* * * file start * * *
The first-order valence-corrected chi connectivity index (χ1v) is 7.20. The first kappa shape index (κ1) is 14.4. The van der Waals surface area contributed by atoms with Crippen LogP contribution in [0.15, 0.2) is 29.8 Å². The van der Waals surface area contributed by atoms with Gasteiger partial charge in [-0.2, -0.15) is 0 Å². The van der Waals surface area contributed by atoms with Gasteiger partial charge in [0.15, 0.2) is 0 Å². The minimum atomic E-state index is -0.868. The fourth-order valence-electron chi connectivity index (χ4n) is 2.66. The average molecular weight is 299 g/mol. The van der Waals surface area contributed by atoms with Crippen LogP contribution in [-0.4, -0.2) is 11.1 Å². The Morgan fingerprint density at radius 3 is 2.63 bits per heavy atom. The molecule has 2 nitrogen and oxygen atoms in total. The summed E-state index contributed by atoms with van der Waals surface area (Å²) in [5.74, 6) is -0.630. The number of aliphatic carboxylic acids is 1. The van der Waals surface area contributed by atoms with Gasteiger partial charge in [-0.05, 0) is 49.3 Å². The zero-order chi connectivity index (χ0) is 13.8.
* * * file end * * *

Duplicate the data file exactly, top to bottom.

The first-order valence-corrected chi connectivity index (χ1v) is 7.20. The first kappa shape index (κ1) is 14.4. The van der Waals surface area contributed by atoms with Crippen LogP contribution in [0.15, 0.2) is 29.8 Å². The van der Waals surface area contributed by atoms with Gasteiger partial charge in [-0.2, -0.15) is 0 Å². The van der Waals surface area contributed by atoms with Gasteiger partial charge in [0.15, 0.2) is 0 Å². The minimum atomic E-state index is -0.868. The fourth-order valence-electron chi connectivity index (χ4n) is 2.66. The average molecular weight is 299 g/mol. The van der Waals surface area contributed by atoms with Crippen LogP contribution in [-0.4, -0.2) is 11.1 Å². The Morgan fingerprint density at radius 3 is 2.63 bits per heavy atom. The molecule has 2 nitrogen and oxygen atoms in total. The summed E-state index contributed by atoms with van der Waals surface area (Å²) in [5.74, 6) is -0.630. The number of aliphatic carboxylic acids is 1. The van der Waals surface area contributed by atoms with Gasteiger partial charge in [-0.05, 0) is 49.3 Å². The zero-order chi connectivity index (χ0) is 13.8.